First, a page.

A visualization tool to support reviewing the scientific literature
Clone or download
Pull request Compare This branch is 13 commits ahead, 1 commit behind drasnop:master.
Fetching latest commit…
Cannot retrieve the latest commit at this time.
Type Name Latest commit message Commit time
Failed to load latest commit information.



A visualization tool to support literature review. Originally a project for CS547 at UBC, a course on Information Visualization (http://www.cs.ubc.ca/~tmm/courses/547-14/) taught by Tamara Munzner (http://www.cs.ubc.ca/~tmm/).


A demo of the system is available at: http://paperquest.github.io

The source code is available on GitHub: https://github.com/paperquest/paperquest.github.io

You can contact the authors with any issues or suggestions at the following email addresses:


This project will be presented as a Late-Breaking Work at ACM CHI 2016, in San Jose, Ca The Extended Abstract describing the project's motivation and design is available at: http://antoineponsard.com/res/PaperQuest.pdf

Running the code

This is a system meant for the web. You need to have a web server that can handle http requests installed. Just copy the directory structure into a folder that is being served by your computer and then point a browser to that URL, no need to configure anything else. If you experience problems we advice you to first check that your folder permissions are set correctly.

Note about the data: the original dataset of HCI papers for this project was provided by Justin Matejka from the Citeology project at Autodesk. The dataset of Information Visualization papers comes from the Visualization Publication Dataset (http://vispubdata.org), from Petra Isenberg, Florian Heimerl, Steffen Koch, Tobias Isenberg, Panpan Xu, Chad Stolper, Michael Sedl- mair, Jian Chen, Torsten Möller, and John Stask.

Code structure

All third party libraries are in the lib/ folder. The css/ and fonts/ folders contain styles and fonts used by the system, respectively. The scripts/ folder contains some Python scripts that were used to parse scraped data.

The first point of contact with the system is in index.html, and most things happen there. The rest of the files are JS code that implements most of the functionality. It uses D3 (http://d3js.org/) for the majority of the work. The following is a breakdown of how the code is organized, roughly.

  • js/

    • algorithm.js contains the implementation of the relevance algorithm for recommending papers.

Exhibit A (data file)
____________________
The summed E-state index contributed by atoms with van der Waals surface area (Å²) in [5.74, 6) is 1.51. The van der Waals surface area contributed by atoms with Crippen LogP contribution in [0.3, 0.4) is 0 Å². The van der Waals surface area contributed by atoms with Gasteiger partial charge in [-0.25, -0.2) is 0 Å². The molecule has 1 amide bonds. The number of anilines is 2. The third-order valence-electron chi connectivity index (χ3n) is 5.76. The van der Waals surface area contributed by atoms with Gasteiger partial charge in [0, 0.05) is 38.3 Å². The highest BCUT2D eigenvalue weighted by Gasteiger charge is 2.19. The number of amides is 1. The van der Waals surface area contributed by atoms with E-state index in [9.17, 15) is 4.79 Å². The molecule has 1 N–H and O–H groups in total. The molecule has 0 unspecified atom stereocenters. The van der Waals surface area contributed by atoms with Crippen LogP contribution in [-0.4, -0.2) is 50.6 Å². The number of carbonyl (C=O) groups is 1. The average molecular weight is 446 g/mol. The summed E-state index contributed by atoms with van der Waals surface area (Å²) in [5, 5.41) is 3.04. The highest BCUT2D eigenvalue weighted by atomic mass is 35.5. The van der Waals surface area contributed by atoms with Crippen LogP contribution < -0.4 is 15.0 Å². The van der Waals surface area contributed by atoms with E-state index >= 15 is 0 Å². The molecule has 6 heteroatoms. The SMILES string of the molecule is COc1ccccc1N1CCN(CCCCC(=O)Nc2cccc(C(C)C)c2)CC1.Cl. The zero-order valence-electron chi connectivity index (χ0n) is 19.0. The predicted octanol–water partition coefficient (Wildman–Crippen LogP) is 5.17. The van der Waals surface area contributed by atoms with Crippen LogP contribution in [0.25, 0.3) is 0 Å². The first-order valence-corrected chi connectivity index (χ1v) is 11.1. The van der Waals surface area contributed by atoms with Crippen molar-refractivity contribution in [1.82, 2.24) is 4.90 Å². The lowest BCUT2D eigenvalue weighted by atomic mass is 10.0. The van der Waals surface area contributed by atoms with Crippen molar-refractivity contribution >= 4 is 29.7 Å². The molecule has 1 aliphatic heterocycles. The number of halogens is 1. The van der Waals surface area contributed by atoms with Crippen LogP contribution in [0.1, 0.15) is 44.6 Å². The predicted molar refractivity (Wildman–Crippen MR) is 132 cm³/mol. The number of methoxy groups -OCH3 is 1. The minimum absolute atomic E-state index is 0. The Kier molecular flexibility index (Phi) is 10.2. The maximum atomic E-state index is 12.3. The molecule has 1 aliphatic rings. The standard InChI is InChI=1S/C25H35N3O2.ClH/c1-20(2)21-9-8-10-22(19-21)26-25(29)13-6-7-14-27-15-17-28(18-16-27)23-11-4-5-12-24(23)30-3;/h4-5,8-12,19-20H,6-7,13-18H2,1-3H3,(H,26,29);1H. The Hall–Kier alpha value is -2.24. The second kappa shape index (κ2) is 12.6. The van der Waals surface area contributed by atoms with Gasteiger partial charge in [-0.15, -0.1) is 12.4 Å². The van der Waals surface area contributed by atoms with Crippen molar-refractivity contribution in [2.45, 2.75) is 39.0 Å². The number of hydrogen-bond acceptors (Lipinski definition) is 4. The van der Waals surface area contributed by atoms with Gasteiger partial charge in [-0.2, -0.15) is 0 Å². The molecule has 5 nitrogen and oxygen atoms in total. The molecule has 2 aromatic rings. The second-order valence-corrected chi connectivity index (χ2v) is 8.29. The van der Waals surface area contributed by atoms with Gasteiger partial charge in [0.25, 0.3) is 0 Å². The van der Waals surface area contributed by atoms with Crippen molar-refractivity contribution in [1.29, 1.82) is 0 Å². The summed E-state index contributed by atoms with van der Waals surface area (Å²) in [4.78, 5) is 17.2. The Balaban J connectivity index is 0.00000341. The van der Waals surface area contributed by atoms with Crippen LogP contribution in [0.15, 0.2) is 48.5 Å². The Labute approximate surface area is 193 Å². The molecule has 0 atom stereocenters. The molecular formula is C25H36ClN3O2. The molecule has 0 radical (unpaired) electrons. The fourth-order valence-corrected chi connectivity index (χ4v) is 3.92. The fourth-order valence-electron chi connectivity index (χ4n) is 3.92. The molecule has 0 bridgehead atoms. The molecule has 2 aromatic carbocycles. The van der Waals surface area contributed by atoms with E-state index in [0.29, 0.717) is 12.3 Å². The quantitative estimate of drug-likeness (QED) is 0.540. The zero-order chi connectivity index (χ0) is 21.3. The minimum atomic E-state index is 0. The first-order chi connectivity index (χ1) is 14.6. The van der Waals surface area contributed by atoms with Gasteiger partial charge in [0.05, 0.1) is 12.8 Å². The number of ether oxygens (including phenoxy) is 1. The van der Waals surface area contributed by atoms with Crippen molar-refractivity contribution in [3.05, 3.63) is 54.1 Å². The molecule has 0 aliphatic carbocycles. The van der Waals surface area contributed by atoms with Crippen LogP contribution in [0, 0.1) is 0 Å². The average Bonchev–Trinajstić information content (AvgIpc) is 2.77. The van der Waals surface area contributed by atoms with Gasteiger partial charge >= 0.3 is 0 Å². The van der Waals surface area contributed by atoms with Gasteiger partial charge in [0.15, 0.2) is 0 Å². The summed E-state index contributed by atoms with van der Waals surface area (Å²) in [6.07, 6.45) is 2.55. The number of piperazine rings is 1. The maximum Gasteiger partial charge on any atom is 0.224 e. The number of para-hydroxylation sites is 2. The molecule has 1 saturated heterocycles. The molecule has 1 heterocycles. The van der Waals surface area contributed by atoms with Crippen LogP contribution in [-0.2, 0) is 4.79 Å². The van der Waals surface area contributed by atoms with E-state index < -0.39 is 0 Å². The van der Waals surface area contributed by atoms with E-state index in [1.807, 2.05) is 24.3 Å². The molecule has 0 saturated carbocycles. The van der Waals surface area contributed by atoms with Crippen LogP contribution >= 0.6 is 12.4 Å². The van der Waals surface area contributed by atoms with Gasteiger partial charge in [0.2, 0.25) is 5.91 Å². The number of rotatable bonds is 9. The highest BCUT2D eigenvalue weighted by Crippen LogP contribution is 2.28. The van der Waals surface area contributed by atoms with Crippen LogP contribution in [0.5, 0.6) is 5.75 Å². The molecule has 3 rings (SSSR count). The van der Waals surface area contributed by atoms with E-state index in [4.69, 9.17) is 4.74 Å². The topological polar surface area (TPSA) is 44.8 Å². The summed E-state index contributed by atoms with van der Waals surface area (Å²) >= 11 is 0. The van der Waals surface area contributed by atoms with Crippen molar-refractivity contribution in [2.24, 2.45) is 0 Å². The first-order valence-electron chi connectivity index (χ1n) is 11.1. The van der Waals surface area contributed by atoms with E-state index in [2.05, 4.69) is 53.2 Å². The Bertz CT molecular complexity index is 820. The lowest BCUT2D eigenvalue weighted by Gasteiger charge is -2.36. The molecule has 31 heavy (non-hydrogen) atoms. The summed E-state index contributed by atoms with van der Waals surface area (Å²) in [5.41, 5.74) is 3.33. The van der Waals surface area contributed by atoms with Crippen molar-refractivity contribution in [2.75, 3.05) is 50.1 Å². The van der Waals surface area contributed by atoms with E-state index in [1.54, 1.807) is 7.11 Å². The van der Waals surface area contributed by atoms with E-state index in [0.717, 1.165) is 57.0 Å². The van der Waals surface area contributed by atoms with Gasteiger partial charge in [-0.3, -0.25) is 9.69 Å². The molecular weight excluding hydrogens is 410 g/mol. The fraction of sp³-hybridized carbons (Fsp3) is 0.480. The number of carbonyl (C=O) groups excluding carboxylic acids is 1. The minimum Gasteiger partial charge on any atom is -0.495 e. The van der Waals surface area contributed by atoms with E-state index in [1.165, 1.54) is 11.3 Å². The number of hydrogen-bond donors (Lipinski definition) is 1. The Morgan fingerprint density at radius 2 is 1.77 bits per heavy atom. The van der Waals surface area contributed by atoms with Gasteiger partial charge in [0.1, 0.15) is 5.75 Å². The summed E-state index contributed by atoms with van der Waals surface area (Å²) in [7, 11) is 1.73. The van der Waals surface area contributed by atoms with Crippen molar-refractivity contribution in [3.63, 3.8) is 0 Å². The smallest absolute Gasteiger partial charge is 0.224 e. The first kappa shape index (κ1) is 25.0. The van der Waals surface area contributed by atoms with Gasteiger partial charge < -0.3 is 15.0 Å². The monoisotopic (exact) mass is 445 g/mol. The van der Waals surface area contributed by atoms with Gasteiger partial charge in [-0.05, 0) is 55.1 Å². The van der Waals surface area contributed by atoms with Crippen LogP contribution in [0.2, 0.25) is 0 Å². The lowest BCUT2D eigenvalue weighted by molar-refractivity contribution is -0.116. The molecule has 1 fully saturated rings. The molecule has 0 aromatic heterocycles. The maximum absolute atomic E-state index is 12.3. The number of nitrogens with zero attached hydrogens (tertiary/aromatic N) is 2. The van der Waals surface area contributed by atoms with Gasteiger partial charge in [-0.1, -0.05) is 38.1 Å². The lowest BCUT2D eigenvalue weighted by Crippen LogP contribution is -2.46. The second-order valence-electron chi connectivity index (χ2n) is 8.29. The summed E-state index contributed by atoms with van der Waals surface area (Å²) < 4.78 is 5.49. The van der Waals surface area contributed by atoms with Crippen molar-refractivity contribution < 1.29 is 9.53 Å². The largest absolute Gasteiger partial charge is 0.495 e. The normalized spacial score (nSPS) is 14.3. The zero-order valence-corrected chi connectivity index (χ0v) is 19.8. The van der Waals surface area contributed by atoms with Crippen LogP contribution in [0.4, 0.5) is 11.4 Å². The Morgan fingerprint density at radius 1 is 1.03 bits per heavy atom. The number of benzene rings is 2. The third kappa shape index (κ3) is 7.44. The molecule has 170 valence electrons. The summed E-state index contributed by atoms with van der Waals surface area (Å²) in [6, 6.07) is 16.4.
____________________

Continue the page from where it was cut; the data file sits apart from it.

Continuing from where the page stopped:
• geometry.js has a bunch of helper functions to compute geometry of papers and views in the window.
    • global.js defines the global state object for the system.
    • main.js is the script that gets called first, and is in charge of setting up the rest of the vis. It doesn't do anything after that.
    • papers.js is an implementation of a paper class in JS that presents an abstraction layer from the dataset to the rest of the code.
    • sessionManager.js uses Local Storage to save and restore user sessions.
    • stats.js contains helper functionality to render the visualizations in stats.html.
    • userData.js manages the user's dataset, that is papers and other derived attributes relevant to the current user of the system.
  • d3/

    • helpers.js contains general functions that are useful in many places, like a function that truncates text at word boundaries.
    • histogram.js contains useful code for building histograms.
    • scatterplot.js is the same, but for scatterplots.
    • update.js is responsible for much of the interaction in the system. It implements the logic for how things should be rendered based on changes in the system's global state. It's code is called frequently to update the visualization and keep it current.
    • udpateSideViews.js has similar responsibilities, but only for the sidebar at the right of the vis.
    • view.js sets down the main SVG components of the interface, draws the bigger elements like side-by-side views, and connects the different listeners to components in the DOM.
    • parameters.js is a configuration file with sane defaults for how things should work.